My advice in general to writers is to stop “aspiring” to be a “true writer” (whatever that means). This is just another form of limitation: “I’m not really a writer for XYZ reasons.” Instead, own it: “I’m a writer.” Because until one faces and overcomes that limitation, one has granted oneself just enough permission to fail, and none to succeed.

  • Yvonne V says:

    I like the idea of inquiry during revision. 🙂

    • mdellert says:

      I think honest inquiry has to be at the heart of any creative endeavor. The point of the exercise is to express a common but often uncomfortable or inconvenient truth about what it means to be human. It’s hard to do that if one isn’t willing to take a hard look at one’s own uncomfortable and inconvenient truths.

  • Liesbet says:

    I wonder whether these tactics can come in handy for non-fiction writing as well, since the main characters are real. I guess the advantage is that I can ask the characters questions and get the “real” answer. 🙂 I think writing down one’s strengths and weaknesses puts things in perspective and works positively towards progress.

    When I feel insecure, a walk sometimes helps. Since I am not a published author (yet), the only rewrites I know about is for articles and blogs. Once, I had to rewrite most of the story, when my protagonist crashed his sailboat on the rocks in Sri Lanka, which could have finished his around-the-world attempt and ruin my story. 🙂

    • mdellert says:

      I think it’s as true of non-fiction as it is of fiction. Whether the characters are “real” or not (and really, how many of us aren’t fictional, to some degree or another?), as a writer, one will still face up against whatever one’s limitations are, and work to get past them. Walks, exercise, meditation, these are all excellent tools as well, when one’s insecurities threaten to overwhelm and swamp the work.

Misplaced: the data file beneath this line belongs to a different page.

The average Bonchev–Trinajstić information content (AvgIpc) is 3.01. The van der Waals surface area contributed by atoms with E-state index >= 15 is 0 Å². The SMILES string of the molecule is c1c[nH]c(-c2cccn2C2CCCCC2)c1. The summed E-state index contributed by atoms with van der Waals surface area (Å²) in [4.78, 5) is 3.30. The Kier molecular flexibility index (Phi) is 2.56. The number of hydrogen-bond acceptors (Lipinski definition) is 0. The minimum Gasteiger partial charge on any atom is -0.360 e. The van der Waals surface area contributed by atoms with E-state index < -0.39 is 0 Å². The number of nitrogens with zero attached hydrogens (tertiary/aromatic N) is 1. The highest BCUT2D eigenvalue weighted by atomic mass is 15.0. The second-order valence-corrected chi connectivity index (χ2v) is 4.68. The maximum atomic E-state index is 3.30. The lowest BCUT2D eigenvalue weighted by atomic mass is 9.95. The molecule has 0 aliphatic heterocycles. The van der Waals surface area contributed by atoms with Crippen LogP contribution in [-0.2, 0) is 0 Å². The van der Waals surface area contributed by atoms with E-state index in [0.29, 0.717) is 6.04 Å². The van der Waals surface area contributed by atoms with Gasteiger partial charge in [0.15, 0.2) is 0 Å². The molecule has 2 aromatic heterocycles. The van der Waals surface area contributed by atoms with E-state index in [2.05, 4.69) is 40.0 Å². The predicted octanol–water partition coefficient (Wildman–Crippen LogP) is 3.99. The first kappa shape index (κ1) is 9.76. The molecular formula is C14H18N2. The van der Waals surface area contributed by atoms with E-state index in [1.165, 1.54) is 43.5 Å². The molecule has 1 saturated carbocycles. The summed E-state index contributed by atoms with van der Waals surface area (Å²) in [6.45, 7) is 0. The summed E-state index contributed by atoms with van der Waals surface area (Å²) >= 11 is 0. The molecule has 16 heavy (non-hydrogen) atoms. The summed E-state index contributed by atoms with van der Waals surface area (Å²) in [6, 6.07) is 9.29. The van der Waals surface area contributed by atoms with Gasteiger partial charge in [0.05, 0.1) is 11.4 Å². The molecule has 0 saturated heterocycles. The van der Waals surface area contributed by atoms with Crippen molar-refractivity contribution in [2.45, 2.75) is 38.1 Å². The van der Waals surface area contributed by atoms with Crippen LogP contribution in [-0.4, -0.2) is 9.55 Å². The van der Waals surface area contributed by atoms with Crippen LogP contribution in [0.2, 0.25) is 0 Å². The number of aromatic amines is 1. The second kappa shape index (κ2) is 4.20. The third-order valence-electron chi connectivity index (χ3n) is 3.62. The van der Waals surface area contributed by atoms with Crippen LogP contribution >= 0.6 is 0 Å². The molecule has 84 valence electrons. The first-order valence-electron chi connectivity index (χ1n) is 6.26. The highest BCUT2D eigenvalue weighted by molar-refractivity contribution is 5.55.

• J.R.Bee says:

    I’m in a similar frame of mind right now. Perfect timing, and brilliant advice, thank you!

  • hilarymb says:

    Hi Damyanti – re-writes must be challenging … but taking Michael’s ideas and thinking about them as the re-write takes place – seems to make sense … and as one practices it will get easier … cheers Hilary

    • mdellert says:

      All things do get easier with practice. The more I engage in rewriting my own work, the more familiar I become with my limitations, and the more I work against them, both in the rewrites and in new projects. 🙂

  • Mark Murata says:

    I haven’t had to do rewrites demanded an agent or an editor. But I’m surprised you called these limitations. It seems more like continuing challenges.

    The part about body language cues is interesting. I’ll have to consider more of those.

    • mdellert says:

      I suppose it’s a tomato-tomahto sort of distinction, or a chicken-egg conundrum. Yesterday’s limitation is today’s challenge. I recognize where I was limited in my ability “yesterday” (during the previous draft), and challenge myself to overcome that limit “today” (in the present draft). Two sides of the same coin, to my mind.